Finally, contrary to what has been said in various sailing media, there never has been a ban on elevators on rudders in the AC72 Class Rule. All AC72’s have rudder elevators because the Class Rule allows them. And ETNZ wasn’t the first to figure out how to foil without elevators. No AC72 has ever foiled without them.

For Artemis Racing, our priority is safety and our goal is to race. Our challenges have been great enough to overcome on their own. We look forward to being out there soon!

Artemis Racing is back to work

Artemis Racing is back to work. We will only race if our sailing team believes they are safe racing AC72s. This confidence will be dependent on many criteria, one of the most important of which is the new safety criteria and rules changes that the America’s Cup organizers and competitors will adopt.

Regarding the accident on San Francisco Bay, Artemis Racing is still in the process of conducting its own internal review. I understand that frustration exists out there because questions remain about the accident. It was, however, a complex event. We want to give it the time, respect and professionalism it deserves, so we thank everyone for their continued patience during this process.

Paul

Artemis Racing – our thoughts and prayers are with Andrew’s family

It is with immense sadness that Artemis Racing confirms the tragic death of crew member Andrew “Bart” Simpson today in San Francisco.

Simpson, a British double Olympic medalist, was one of the 11-man crew aboard Artemis Racing’s AC72 catamaran which capsized during training on San Francisco Bay ahead of this summer’s America’s Cup. All other crewmembers are accounted for.

Despite attempts to revive Simpson, both afloat and subsequently ashore, his life was lost.

“The entire Artemis Racing team is devastated by what happened,” said CEO Paul Cayard. “Our heartfelt condolences are with Andrew’s wife and family.”

Artemis Racing CEO Paul Cayard addressed the media this afternoon at the team base in Alameda and said the following regarding the capsize of the team’s first AC72 and loss of crewman Andrew Simpson:

“Our prayers are with Andrew Simpson’s family, his wife and kids, and also the rest of my teammates. It’s a shocking experience to go through, and we have a lot to deal with in the next few days in terms of assuring everybody’s well being.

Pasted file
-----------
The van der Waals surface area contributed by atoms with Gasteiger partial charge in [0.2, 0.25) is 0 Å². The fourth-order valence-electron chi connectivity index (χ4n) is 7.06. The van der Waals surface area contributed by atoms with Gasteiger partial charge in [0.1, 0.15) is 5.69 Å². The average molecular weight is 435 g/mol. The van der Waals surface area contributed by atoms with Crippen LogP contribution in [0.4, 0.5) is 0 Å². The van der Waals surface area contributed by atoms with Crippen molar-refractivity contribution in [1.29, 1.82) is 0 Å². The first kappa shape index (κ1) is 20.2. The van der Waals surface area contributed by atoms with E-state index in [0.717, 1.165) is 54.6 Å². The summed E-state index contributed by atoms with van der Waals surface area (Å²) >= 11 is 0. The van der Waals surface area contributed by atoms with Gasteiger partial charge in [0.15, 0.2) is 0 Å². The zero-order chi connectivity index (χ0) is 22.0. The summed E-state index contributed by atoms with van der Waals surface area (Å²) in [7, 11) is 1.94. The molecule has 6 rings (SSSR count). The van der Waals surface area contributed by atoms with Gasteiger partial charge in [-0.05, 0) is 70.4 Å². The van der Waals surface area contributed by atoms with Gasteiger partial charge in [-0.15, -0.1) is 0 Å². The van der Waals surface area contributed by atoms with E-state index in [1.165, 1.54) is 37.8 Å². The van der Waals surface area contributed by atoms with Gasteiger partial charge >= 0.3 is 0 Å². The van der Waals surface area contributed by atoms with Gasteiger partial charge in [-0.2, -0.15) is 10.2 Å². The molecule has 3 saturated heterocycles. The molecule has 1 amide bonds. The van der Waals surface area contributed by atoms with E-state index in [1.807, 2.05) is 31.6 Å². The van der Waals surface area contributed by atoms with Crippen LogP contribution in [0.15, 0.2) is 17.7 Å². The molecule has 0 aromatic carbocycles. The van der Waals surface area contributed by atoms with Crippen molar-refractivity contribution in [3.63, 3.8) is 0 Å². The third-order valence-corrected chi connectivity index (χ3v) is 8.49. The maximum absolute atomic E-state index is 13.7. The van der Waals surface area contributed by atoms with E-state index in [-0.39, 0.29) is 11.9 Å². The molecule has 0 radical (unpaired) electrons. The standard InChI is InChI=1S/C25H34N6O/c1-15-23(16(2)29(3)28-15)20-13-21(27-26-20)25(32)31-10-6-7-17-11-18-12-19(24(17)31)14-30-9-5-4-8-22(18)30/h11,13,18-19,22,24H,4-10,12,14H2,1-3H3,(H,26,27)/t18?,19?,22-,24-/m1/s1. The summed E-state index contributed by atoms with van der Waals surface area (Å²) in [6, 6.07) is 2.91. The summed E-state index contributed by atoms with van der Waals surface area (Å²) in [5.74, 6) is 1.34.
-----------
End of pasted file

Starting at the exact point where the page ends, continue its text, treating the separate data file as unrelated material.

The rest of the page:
“The boat’s under control, but that’s not the first of our concerns. We’re focused on the people.

“That’s what we’re working with and on and we’ll give you more information when we’re able to.”

RC44 Trapani-Day 5

Trapani, Sicily

Perfect conditions for the final day of the RC44 championship here in Trapani. 14-18 knots from the north, fairly steady, nice waves and sunshine.

Aqua had a great day and stole the regatta from Cereef. The two actually tied on points and Aqua won due to more wins in the series.

Onboard Artemis Racing, we had a very good day with scores of 5, 3, 4. We gained 8 points on our friends Katusha but came up 2 shy of overtaking them for third place in the series.

I would like to thank the team that supports both Katusha and Artemis; Sarah Gundersen, coach Tom Burnham, chef Denise Wilson, Harry McGougan and Morgan Guttenkunst.

Tomorrow I will be back at work in San Francisco with our America’s Cup Challenge. Our 2nd boat was air freighted to LA over the weekend and should be in our shed in Alameda by Wednesday. Now starts a very intense period of round the clock work to re-assemble boat 2 and get it on the water as soon as possible.

We are the last team to get a foiling AC72 and arguably behind the others at this point. But as far as I know, they haven’t given out any points yet.